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Caring For Isopods – Armadillidium vulgare – Cheat Sheet

isopods being shipped

Caring for Isopods – Isopod Facts

We for one love isopods, in-fact we care for them daily, these little guys are also known as roly polys, rolly pollys, or even rolly pollies. No matter what you call them isopods (a more broad term) do a wonderful job cleaning up their environment, clearing waste, and creating nutrient-rich “dirt”. That’s why many people purchase isopods for their vivariums, tanks, and microhabitats. Cleaning and disposing of a creature’s, or critters feces, vivarium mold, algae, and heavy metals is hard and time-consuming but these cool guys do all that for you, and more – 24/7.

Another reason you may have purchased isopods one time or another is for feeders, they make great feeders – but a warning – isopods collect toxic heavy metals from their food, never purchase isopods from a non-organic source, only buy from reputable organic dealers such as us avoid collecting them in the wild as you can never know what they may have eaten – making them less than safe as feeders. You may have grown up thinking isopods are gross and disease-ridden – this is a myth – isopods do not spread any disease making them safe to handle, and care for – even for children.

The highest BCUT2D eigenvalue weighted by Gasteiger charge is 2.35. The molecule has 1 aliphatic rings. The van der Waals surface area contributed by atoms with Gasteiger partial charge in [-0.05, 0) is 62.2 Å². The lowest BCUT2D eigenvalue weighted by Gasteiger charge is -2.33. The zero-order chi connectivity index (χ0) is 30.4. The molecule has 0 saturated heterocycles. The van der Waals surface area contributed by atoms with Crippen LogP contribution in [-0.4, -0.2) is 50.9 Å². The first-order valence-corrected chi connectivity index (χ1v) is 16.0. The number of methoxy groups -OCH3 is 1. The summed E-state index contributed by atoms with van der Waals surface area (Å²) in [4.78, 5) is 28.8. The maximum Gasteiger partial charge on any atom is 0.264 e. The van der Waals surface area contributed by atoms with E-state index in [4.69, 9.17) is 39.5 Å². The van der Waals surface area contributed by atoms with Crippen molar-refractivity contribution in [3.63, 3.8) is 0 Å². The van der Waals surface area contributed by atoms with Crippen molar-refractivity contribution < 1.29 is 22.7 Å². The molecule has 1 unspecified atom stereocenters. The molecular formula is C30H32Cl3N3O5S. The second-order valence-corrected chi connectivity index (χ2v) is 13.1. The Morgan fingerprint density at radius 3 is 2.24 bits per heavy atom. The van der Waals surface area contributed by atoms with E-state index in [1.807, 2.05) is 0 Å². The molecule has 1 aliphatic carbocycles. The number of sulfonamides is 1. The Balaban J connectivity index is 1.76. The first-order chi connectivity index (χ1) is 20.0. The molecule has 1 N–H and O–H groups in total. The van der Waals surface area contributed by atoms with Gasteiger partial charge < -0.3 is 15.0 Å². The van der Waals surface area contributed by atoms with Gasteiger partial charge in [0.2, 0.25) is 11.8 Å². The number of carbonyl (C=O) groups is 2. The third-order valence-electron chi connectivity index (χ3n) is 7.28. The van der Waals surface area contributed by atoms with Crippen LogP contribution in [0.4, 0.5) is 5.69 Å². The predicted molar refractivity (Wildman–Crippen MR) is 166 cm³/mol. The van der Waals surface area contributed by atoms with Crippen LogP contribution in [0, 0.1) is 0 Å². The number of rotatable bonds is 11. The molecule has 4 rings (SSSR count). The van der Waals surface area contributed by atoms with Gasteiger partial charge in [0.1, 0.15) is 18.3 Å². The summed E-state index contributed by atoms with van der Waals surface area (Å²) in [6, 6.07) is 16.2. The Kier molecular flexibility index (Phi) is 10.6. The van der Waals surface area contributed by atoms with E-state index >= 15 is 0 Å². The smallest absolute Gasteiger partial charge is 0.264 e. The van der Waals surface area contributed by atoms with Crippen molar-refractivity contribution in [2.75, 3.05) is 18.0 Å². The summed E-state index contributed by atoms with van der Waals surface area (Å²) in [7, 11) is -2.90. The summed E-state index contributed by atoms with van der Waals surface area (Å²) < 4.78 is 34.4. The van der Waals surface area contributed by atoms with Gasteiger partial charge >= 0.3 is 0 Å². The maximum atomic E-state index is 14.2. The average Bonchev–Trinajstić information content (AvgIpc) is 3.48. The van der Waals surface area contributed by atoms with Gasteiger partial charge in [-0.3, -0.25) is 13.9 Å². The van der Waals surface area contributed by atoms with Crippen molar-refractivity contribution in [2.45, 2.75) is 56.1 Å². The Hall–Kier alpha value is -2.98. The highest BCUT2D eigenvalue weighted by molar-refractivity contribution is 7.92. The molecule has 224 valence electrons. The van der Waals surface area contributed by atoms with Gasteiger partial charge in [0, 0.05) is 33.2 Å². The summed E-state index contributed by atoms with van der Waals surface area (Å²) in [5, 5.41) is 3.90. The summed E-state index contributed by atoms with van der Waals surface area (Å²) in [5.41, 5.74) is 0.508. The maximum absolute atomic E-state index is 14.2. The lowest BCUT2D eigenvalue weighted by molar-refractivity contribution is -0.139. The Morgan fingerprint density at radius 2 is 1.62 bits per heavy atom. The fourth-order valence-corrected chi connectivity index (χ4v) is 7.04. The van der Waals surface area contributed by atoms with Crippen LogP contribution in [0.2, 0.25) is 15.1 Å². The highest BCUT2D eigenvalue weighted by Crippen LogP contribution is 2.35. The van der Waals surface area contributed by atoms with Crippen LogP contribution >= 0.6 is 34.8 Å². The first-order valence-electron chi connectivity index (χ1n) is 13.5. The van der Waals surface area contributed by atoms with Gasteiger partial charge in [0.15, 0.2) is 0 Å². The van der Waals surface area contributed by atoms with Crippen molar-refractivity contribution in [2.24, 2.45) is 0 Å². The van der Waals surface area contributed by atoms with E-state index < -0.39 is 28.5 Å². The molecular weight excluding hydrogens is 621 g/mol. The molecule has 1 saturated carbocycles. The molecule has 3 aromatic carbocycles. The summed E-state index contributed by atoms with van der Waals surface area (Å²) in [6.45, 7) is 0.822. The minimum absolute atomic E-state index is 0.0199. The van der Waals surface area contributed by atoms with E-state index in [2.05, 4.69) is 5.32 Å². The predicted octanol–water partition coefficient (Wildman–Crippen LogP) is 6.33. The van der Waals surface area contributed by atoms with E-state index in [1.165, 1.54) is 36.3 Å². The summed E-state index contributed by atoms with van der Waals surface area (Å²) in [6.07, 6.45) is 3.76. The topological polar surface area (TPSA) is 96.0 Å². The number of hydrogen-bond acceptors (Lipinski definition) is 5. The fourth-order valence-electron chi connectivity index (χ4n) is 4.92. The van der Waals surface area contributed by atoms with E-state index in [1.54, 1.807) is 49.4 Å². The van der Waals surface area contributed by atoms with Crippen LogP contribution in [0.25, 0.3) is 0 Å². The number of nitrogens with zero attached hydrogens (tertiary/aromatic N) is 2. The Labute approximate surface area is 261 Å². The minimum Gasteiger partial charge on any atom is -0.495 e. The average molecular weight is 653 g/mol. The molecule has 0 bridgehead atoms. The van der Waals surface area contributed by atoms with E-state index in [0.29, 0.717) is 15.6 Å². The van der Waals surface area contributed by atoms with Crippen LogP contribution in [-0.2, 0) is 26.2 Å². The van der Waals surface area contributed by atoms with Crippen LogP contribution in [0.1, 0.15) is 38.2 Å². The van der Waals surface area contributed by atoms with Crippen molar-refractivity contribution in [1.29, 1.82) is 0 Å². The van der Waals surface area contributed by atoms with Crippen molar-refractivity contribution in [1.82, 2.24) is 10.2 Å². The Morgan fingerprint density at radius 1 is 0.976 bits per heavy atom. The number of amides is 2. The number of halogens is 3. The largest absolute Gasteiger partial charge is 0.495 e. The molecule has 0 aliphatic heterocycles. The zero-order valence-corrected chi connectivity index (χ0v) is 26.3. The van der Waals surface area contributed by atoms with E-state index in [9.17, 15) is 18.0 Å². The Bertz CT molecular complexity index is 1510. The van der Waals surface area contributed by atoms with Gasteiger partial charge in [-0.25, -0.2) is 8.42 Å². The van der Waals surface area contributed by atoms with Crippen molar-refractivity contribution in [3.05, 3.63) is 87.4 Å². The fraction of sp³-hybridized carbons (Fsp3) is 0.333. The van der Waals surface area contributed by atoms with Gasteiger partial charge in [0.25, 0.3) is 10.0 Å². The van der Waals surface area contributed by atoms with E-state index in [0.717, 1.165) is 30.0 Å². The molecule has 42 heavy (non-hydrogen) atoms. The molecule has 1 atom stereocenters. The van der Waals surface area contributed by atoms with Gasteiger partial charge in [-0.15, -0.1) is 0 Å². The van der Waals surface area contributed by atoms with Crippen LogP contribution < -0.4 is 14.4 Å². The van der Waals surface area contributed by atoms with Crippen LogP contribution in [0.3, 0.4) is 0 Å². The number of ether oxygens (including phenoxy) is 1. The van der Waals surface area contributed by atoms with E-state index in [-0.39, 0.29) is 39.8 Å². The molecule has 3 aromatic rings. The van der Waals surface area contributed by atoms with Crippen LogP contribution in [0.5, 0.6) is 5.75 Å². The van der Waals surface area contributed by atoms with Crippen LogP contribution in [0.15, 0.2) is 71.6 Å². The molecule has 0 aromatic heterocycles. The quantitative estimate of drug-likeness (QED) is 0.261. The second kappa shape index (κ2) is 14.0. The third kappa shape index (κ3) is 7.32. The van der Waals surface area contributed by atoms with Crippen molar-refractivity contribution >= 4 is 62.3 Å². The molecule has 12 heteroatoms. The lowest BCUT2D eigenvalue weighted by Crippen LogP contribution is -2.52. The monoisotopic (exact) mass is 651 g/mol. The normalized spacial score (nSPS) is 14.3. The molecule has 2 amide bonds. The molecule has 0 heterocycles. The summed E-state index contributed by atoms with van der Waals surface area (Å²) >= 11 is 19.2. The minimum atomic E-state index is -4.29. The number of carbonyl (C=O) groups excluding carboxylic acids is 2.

Now you know a little more about isopods, their benefits, and some facts about them, but you came here looking for an isopod care guide – so let me guide you with some tips, how to get started, and much more, as organic isopod farmers – we want to help, subscribe to our mailing list to never miss an article again.

Are Isopods decomposers? – Armadillidium vulgare fun-fact Isopods are decomposers. They will typically not eat live greens and prefer to stick to decomposing leaf litter, compost, and rotting materials. Isopods live where there is food, this may include your garden, but not for your beloved plants – for your nitrogen-locking dead materials. Letting isopods stay in your garden beds can help reduce this rotting material and in the process release otherwise locked up nutrients, and nitrogen.

Necessary Parts Of An Isopods Diet – Isopods Galore

Some Isopod species are harder to take care of than others, but Armadillidium vulgare is one of the best beginner isopod pet species for this exact reason – Armadillidium vulgare are easier to handle, care for, feed, and take care of in general than some other isopod species, making them easy to raise pets and feeders. Isopods need a few things in their diet that most people forget to provide – specifically two things; dry leaf material, and trace copper. These two things are necessary in order to maintain a healthy isopod colony. That is why we are working on our very own Specialty Isopod Food, tested and made for isopods, meant to provide trace minerals, nutrients, and foods necessary for an easily maintained colony, with ease in mind, learn more about our Organic Specialty Pet Foods here.

How to get started :